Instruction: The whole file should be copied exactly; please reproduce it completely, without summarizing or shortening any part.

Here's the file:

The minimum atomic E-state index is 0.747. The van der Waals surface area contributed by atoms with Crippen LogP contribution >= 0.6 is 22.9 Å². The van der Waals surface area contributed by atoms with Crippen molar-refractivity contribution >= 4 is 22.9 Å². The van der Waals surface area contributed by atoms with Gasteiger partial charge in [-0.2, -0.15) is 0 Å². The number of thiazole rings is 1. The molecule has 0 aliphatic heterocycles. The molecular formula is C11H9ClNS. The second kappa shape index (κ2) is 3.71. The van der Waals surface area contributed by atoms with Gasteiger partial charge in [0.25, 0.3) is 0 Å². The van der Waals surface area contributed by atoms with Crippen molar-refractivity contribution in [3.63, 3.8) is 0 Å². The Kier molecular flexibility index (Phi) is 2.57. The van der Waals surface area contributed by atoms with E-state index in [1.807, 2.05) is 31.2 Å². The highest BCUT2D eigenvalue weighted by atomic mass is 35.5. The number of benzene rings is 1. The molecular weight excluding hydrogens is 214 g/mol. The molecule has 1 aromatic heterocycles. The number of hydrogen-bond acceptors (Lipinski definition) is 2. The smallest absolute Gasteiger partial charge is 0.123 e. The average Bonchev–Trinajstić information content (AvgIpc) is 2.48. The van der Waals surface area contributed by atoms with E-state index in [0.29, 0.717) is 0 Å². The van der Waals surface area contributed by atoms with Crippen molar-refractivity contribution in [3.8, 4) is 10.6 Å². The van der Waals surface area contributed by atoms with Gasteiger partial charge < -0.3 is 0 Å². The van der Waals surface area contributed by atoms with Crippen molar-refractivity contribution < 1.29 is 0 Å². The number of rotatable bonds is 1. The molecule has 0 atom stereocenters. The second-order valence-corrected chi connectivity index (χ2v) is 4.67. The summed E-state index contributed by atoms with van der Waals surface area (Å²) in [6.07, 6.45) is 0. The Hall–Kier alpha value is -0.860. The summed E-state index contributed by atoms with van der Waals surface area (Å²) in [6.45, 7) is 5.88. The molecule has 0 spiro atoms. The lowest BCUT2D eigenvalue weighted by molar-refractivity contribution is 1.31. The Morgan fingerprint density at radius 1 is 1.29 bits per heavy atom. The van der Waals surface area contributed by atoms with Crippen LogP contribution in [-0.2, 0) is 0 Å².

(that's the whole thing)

The minimum atomic E-state index is 0.747. The van der Waals surface area contributed by atoms with Crippen LogP contribution >= 0.6 is 22.9 Å². The van der Waals surface area contributed by atoms with Crippen molar-refractivity contribution >= 4 is 22.9 Å². The van der Waals surface area contributed by atoms with Gasteiger partial charge in [-0.2, -0.15) is 0 Å². The number of thiazole rings is 1. The molecule has 0 aliphatic heterocycles. The molecular formula is C11H9ClNS. The second kappa shape index (κ2) is 3.71. The van der Waals surface area contributed by atoms with Gasteiger partial charge in [0.25, 0.3) is 0 Å². The van der Waals surface area contributed by atoms with Crippen molar-refractivity contribution in [3.63, 3.8) is 0 Å². The Kier molecular flexibility index (Phi) is 2.57. The van der Waals surface area contributed by atoms with E-state index in [1.807, 2.05) is 31.2 Å². The highest BCUT2D eigenvalue weighted by atomic mass is 35.5. The number of benzene rings is 1. The molecular weight excluding hydrogens is 214 g/mol. The molecule has 1 aromatic heterocycles. The number of hydrogen-bond acceptors (Lipinski definition) is 2. The smallest absolute Gasteiger partial charge is 0.123 e. The average Bonchev–Trinajstić information content (AvgIpc) is 2.48. The van der Waals surface area contributed by atoms with E-state index in [0.29, 0.717) is 0 Å². The van der Waals surface area contributed by atoms with Crippen molar-refractivity contribution in [3.8, 4) is 10.6 Å². The van der Waals surface area contributed by atoms with Gasteiger partial charge < -0.3 is 0 Å². The van der Waals surface area contributed by atoms with Crippen molar-refractivity contribution < 1.29 is 0 Å². The number of rotatable bonds is 1. The molecule has 0 atom stereocenters. The second-order valence-corrected chi connectivity index (χ2v) is 4.67. The summed E-state index contributed by atoms with van der Waals surface area (Å²) in [6.07, 6.45) is 0. The Hall–Kier alpha value is -0.860. The summed E-state index contributed by atoms with van der Waals surface area (Å²) in [6.45, 7) is 5.88. The molecule has 0 spiro atoms. The lowest BCUT2D eigenvalue weighted by molar-refractivity contribution is 1.31. The Morgan fingerprint density at radius 1 is 1.29 bits per heavy atom. The van der Waals surface area contributed by atoms with Crippen LogP contribution in [-0.2, 0) is 0 Å².